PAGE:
Safety and immunization of the SARS-CoV-2 mRNA-1273 vaccine in older adults


Test design and participants

We initially included participants between 18 and 55 years of age in a Phase I, dose-escalation, open-label clinical trial of mRNA-1273.2 In which we evaluated doses of 25 μg, 100 μg and 250 μg. We subsequently expanded the test to include 40 participants who were 56 years of age or older and who were stratified into two subgroups: those aged 56 years to 70 years and those aged 71 years or older. . While clinically significant systemic reactivity was observed in participants between 18 and 55 years old at the 250-μg dose, we administered doses of 25 μg or 100 μg to older participants.

The test was conducted at the Kaiser Permanente Washington Health Research Institute in Atlanta, Emory University School of Medicine in Atlanta and the National Institute of Allergy and Infectious Diseases (NIAID) Vaccine Research Center in Bethesda, Maryland. Controlled adults were healthy before undergoing any study procedures and provided written informed consent. We did not examine evidence of previous or current SARS-CoV-2 infection by testing blood or nasal samples prior to enrollment. The full eligibility criteria, along with a description of test design, conduct, inspection, and statistical analysis, are described in the protocol, available at NEJM.org with the full text of this article.

mRNA-1273 vaccine

The MRNA-1273 vaccine was coded by researchers at the NIAID Vaccine Research Center and Moderna, Cambridge, Massachusetts. This vaccine encodes a stable version of the SARS-CoV-2 full-length spike glycoprotein trimer, S-2P, which has been modified to include two proline substitutions on top of the central helix in the S2 subunit. MRNA is deposited in lipid nanoparticles at a volume of 0.5 mg per milliliter and diluted with normal saline to achieve the ultimate target vaccine concentrations.

Study status

NIAID acted as the test sponsor and made all decisions regarding the design and implementation of the study. The Vaccine Investigational New Drug Application and Protocol Amendments Expanding Age Subgroups were reviewed by the Food and Drug Administration and Institutional Review Board, Advara, a regulatory compliance consulting company that served as a single institutional review board for all study sites. did. An independent data and security monitoring committee reviewed the interim security reports.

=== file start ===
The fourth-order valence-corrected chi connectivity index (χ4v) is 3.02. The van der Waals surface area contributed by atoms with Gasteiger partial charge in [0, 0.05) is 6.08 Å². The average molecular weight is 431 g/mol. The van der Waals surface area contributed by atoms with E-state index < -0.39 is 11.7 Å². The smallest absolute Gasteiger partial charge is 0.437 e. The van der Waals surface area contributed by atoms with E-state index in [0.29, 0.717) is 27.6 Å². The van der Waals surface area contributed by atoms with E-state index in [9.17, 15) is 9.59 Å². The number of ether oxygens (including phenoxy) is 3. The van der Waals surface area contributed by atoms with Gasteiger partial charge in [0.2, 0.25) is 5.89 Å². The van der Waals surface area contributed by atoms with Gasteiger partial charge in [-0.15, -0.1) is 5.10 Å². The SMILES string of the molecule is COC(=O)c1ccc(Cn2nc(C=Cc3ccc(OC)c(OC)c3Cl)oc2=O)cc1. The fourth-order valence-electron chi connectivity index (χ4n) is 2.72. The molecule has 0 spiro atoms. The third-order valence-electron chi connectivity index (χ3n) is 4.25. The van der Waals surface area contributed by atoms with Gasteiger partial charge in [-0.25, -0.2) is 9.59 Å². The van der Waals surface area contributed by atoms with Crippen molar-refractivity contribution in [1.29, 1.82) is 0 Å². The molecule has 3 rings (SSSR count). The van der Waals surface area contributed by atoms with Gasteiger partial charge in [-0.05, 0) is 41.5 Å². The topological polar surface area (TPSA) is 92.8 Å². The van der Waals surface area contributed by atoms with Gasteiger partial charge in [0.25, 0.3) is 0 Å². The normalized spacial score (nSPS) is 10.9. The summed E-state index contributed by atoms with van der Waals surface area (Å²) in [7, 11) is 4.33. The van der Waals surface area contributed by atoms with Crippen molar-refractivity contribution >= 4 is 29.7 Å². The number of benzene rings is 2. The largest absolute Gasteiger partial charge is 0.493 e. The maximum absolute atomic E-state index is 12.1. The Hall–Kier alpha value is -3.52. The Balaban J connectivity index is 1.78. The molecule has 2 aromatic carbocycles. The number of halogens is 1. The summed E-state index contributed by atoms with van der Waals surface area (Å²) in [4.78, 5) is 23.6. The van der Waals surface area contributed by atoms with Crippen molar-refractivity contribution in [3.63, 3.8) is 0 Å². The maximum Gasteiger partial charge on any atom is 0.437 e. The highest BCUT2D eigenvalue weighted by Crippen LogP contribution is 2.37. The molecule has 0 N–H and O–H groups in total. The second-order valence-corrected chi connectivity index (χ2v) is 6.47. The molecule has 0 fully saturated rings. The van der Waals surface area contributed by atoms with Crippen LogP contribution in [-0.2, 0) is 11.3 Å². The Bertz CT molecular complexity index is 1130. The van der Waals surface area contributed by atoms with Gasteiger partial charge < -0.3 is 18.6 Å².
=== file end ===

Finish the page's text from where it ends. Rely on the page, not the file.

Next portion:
Modern provided mRNA-1273 for use in this trial, but did not provide any financial support. Moderna’s staff collaborated in protocol development, contributed to the discovered new drug application, and participated in weekly team meetings regarding the study.

Emmes, the statistical and data coordination center for the study, developed a statistical analysis plan and performed all data analyzes. Data reports, which were generated from raw data by the Statistical and Data Coordination Center, were provided and available to all authors. The manuscript was written entirely by the authors, with the first two authors being the overall lead authors. All authors pledge for completeness and accuracy of the data and for adherence to the study of the protocol. Any person who is not an author contributed to the writing of the manuscript.

Trial process

The mRNA-1273 vaccine was given as 0.5 ml intramuscular injection on days 1 and 29 of the study; The same dose of vaccine was given on both days. Follow-up visits were determined 7 and 14 days after administration of each dose of vaccine and 57. A standard toxicity scale was used for adverse events (Table S1 in the Appendix Appendix available at NJJM dot ORG). Solid local and systemic adverse events were collected for 7 days after each vaccination, as facilitated by the use of memory assistance. Data regarding unwanted adverse events and use of new drugs were collected through day 57. Collection of samples, as well as adverse events for careful monitoring, development of new chronic medical conditions and serious adverse events were scheduled to continue through 1 year. After the last dose. These preliminary findings will be updated with the final safety and immunogenicity data when the results are available.